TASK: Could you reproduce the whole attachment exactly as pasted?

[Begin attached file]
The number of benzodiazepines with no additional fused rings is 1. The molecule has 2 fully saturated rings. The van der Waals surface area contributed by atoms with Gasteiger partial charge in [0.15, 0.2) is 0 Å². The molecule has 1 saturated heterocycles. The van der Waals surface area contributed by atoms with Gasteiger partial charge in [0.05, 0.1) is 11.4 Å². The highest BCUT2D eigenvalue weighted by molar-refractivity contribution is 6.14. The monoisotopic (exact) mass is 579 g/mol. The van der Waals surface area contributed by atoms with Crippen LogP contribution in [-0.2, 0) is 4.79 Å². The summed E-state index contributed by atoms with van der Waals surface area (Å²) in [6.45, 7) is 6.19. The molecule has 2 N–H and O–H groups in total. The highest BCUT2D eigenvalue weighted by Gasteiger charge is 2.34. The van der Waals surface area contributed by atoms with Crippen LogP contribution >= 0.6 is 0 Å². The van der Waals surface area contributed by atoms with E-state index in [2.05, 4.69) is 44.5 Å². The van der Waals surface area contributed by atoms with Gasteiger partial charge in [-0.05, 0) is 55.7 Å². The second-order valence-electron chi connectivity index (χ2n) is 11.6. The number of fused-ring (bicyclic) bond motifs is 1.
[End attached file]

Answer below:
The number of benzodiazepines with no additional fused rings is 1. The molecule has 2 fully saturated rings. The van der Waals surface area contributed by atoms with Gasteiger partial charge in [0.15, 0.2) is 0 Å². The molecule has 1 saturated heterocycles. The van der Waals surface area contributed by atoms with Gasteiger partial charge in [0.05, 0.1) is 11.4 Å². The highest BCUT2D eigenvalue weighted by molar-refractivity contribution is 6.14. The monoisotopic (exact) mass is 579 g/mol. The van der Waals surface area contributed by atoms with Crippen LogP contribution in [-0.2, 0) is 4.79 Å². The summed E-state index contributed by atoms with van der Waals surface area (Å²) in [6.45, 7) is 6.19. The molecule has 2 N–H and O–H groups in total. The highest BCUT2D eigenvalue weighted by Gasteiger charge is 2.34. The van der Waals surface area contributed by atoms with Crippen LogP contribution >= 0.6 is 0 Å². The van der Waals surface area contributed by atoms with E-state index in [2.05, 4.69) is 44.5 Å². The van der Waals surface area contributed by atoms with Gasteiger partial charge in [-0.05, 0) is 55.7 Å². The second-order valence-electron chi connectivity index (χ2n) is 11.6. The number of fused-ring (bicyclic) bond motifs is 1.